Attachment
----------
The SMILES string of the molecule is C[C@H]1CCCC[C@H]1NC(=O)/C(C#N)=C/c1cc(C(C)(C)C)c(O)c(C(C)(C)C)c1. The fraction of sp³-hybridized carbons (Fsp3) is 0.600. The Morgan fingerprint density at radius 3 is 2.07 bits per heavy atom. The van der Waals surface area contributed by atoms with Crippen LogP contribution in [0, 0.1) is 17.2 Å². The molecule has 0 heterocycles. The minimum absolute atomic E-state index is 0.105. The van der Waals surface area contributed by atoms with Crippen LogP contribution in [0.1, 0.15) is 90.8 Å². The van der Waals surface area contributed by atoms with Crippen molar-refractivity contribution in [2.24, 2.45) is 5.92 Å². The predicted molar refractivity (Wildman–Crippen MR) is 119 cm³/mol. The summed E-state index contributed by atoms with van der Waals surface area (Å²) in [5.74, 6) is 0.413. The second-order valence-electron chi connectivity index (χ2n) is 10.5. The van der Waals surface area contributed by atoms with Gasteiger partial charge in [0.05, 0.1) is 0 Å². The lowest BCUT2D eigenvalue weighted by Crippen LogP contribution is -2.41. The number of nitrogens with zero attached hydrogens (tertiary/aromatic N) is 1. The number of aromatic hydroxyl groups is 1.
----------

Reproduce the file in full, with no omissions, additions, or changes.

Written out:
The SMILES string of the molecule is C[C@H]1CCCC[C@H]1NC(=O)/C(C#N)=C/c1cc(C(C)(C)C)c(O)c(C(C)(C)C)c1. The fraction of sp³-hybridized carbons (Fsp3) is 0.600. The Morgan fingerprint density at radius 3 is 2.07 bits per heavy atom. The van der Waals surface area contributed by atoms with Crippen LogP contribution in [0, 0.1) is 17.2 Å². The molecule has 0 heterocycles. The minimum absolute atomic E-state index is 0.105. The van der Waals surface area contributed by atoms with Crippen LogP contribution in [0.1, 0.15) is 90.8 Å². The van der Waals surface area contributed by atoms with Crippen molar-refractivity contribution in [2.24, 2.45) is 5.92 Å². The predicted molar refractivity (Wildman–Crippen MR) is 119 cm³/mol. The summed E-state index contributed by atoms with van der Waals surface area (Å²) in [5.74, 6) is 0.413. The second-order valence-electron chi connectivity index (χ2n) is 10.5. The van der Waals surface area contributed by atoms with Gasteiger partial charge in [0.05, 0.1) is 0 Å². The lowest BCUT2D eigenvalue weighted by Crippen LogP contribution is -2.41. The number of nitrogens with zero attached hydrogens (tertiary/aromatic N) is 1. The number of aromatic hydroxyl groups is 1.